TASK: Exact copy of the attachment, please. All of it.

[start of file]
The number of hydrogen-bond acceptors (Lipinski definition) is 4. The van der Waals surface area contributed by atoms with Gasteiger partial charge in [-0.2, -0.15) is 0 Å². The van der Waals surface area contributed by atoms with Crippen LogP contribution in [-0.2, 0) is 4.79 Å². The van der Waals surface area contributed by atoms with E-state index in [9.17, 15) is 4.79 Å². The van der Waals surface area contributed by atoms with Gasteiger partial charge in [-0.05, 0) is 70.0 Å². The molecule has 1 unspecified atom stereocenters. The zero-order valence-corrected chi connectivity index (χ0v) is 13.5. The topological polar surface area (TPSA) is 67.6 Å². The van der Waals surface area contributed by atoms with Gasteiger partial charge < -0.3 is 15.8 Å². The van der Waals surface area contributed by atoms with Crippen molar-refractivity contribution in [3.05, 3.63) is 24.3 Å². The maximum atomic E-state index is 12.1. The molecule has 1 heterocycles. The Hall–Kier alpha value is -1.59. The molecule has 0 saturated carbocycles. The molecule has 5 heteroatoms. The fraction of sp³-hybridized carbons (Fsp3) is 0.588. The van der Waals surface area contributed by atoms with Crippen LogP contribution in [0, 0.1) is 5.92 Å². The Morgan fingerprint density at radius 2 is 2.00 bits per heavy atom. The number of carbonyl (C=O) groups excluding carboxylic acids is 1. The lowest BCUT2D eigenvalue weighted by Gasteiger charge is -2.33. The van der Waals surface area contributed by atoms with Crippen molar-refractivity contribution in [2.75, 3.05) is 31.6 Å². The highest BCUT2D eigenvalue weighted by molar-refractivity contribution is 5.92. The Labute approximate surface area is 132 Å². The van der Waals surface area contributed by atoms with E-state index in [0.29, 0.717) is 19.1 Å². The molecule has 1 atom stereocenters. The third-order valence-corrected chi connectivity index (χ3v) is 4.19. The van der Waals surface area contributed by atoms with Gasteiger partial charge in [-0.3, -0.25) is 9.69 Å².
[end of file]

The number of hydrogen-bond acceptors (Lipinski definition) is 4. The van der Waals surface area contributed by atoms with Gasteiger partial charge in [-0.2, -0.15) is 0 Å². The van der Waals surface area contributed by atoms with Crippen LogP contribution in [-0.2, 0) is 4.79 Å². The van der Waals surface area contributed by atoms with E-state index in [9.17, 15) is 4.79 Å². The van der Waals surface area contributed by atoms with Gasteiger partial charge in [-0.05, 0) is 70.0 Å². The molecule has 1 unspecified atom stereocenters. The zero-order valence-corrected chi connectivity index (χ0v) is 13.5. The topological polar surface area (TPSA) is 67.6 Å². The van der Waals surface area contributed by atoms with Gasteiger partial charge < -0.3 is 15.8 Å². The van der Waals surface area contributed by atoms with Crippen molar-refractivity contribution in [3.05, 3.63) is 24.3 Å². The maximum atomic E-state index is 12.1. The molecule has 1 heterocycles. The Hall–Kier alpha value is -1.59. The molecule has 0 saturated carbocycles. The molecule has 5 heteroatoms. The fraction of sp³-hybridized carbons (Fsp3) is 0.588. The van der Waals surface area contributed by atoms with Crippen LogP contribution in [0, 0.1) is 5.92 Å². The Morgan fingerprint density at radius 2 is 2.00 bits per heavy atom. The number of carbonyl (C=O) groups excluding carboxylic acids is 1. The lowest BCUT2D eigenvalue weighted by Gasteiger charge is -2.33. The van der Waals surface area contributed by atoms with Crippen molar-refractivity contribution in [2.75, 3.05) is 31.6 Å². The highest BCUT2D eigenvalue weighted by molar-refractivity contribution is 5.92. The Labute approximate surface area is 132 Å². The van der Waals surface area contributed by atoms with E-state index in [0.29, 0.717) is 19.1 Å². The molecule has 1 atom stereocenters. The third-order valence-corrected chi connectivity index (χ3v) is 4.19. The van der Waals surface area contributed by atoms with Gasteiger partial charge in [-0.3, -0.25) is 9.69 Å².